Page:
What are the Different Types of Investors?
Investing makes the financial world go ‘round. And while every investor has the same objective, the different types of investors have their own approach. At the most basic level, an investor is a person or entity who allocates capital with the expectation of receiving future financial returns. But beyond that, it’s important to consider the circumstances of every investor’s position.
Are you an individual using investments to generate wealth for retirement? An institution focused on debt investing through lending products? A venture capitalist looking for a long-term stake in a business’ growth prospects? Opportunities for investing are endless, but how you invest often depends on who you are.
Equity vs. Debt Investors
At a high level, investors tend to separate into two groups: equity investors and debt investors. This is largely intrinsic to what types of markets each investor is exposed to. For example, individual investors trend to be equity investors by way of their retirement portfolios, which are heavily vested in stocks. Conversely, banks tend to be debt investors: they lend money and collect on the interest.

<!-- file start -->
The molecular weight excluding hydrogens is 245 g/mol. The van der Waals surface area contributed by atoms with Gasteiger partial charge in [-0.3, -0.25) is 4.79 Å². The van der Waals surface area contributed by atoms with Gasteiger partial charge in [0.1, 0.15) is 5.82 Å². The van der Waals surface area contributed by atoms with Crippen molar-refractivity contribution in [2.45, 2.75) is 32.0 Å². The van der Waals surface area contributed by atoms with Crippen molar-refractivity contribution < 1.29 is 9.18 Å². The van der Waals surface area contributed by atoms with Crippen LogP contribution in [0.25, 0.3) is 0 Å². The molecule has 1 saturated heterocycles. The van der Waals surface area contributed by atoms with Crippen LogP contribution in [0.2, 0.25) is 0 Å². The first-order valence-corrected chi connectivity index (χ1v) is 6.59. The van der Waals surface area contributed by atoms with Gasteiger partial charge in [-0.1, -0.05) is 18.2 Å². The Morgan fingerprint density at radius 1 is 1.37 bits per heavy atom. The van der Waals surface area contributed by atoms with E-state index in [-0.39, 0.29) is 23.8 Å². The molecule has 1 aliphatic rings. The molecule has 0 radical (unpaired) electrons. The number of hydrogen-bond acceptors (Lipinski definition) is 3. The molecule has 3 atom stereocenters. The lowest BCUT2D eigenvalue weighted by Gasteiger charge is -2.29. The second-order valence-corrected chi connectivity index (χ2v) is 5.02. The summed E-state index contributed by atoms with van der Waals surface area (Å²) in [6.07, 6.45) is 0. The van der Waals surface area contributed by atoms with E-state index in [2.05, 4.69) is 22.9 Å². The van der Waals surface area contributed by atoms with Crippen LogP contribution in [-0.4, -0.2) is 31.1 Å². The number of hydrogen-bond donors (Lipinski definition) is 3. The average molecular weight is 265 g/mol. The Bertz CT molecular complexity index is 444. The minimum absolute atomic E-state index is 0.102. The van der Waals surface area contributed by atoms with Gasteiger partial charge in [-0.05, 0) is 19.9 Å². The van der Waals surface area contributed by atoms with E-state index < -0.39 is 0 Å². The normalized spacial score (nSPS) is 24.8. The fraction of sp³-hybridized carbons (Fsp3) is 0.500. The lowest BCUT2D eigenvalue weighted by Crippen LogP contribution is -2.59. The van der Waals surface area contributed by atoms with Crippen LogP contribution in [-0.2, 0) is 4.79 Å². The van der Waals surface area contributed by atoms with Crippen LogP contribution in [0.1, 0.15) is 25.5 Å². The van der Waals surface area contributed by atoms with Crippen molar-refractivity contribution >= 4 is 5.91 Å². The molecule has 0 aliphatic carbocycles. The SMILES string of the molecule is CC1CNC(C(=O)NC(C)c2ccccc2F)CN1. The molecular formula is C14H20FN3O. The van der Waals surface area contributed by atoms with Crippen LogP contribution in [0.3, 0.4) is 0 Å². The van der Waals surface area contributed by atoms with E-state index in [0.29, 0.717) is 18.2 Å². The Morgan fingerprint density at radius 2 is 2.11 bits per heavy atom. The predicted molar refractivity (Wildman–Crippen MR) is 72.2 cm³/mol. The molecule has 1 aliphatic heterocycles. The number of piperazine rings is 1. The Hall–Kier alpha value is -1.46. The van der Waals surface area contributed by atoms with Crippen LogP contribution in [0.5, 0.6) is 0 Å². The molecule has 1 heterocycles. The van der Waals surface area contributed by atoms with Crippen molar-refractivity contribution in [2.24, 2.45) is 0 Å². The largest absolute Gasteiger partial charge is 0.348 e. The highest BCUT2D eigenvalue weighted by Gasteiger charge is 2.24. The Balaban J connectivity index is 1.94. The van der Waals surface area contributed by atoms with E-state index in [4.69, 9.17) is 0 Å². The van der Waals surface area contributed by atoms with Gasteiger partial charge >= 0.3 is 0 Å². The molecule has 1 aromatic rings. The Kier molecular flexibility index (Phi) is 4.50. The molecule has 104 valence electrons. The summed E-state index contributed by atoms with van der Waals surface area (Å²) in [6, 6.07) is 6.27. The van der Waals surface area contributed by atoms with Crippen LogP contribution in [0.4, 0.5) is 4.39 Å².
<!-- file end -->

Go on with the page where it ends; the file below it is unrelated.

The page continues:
The delineation between debt investors and equity investors isn’t usually a clear split. Most investors dabble in both, with a portfolio allocation that includes both debt and equity investments, proportioned accordingly.
Short-Term vs. Long-Term Investors
Another divide that separates investors is how long they intend to hold their investments. Day traders and swing traders are in and out of positions in a matter of hours and days, whereas long -term investors hold for years or even decades. While some investments are more illiquid than others, investing thesis plays a big part in how long investors hold their position.
For example, individual investors with qualified retirement accounts tend to hold their investments for decades. Then, in retirement, they pare down their equity to create income. On the opposite side, day traders might have a limited opportunity to arbitrage, which sees them buy and sell an asset in the span of minutes or hours. It comes down to when the investor realized gains: immediately through trades or later after an accumulation period. Short- and long-term strategies are both viable—they just come with different criteria and context.
Investing Thesis Guides Investment Decisions
The final governing factor for investors is their thesis: how they expect to generate return on investment. For some, it’s all about finding growth stocks and capitalizing on tremendous ROI over time. For others, it’s latching on to dividend-paying stocks and reinvesting to accumulate wealth. There are a multitude of investment theses, and the strategy investors execute depends on their thesis. It dictates what they invest in, their time horizon, the signs they look for, and what their risk tolerance is.
Meet the Different Types of Investors
While everyone invests differently, there are certain classes that investors fall into based on their profile. Following are the chief groups of investors and their typical behaviors.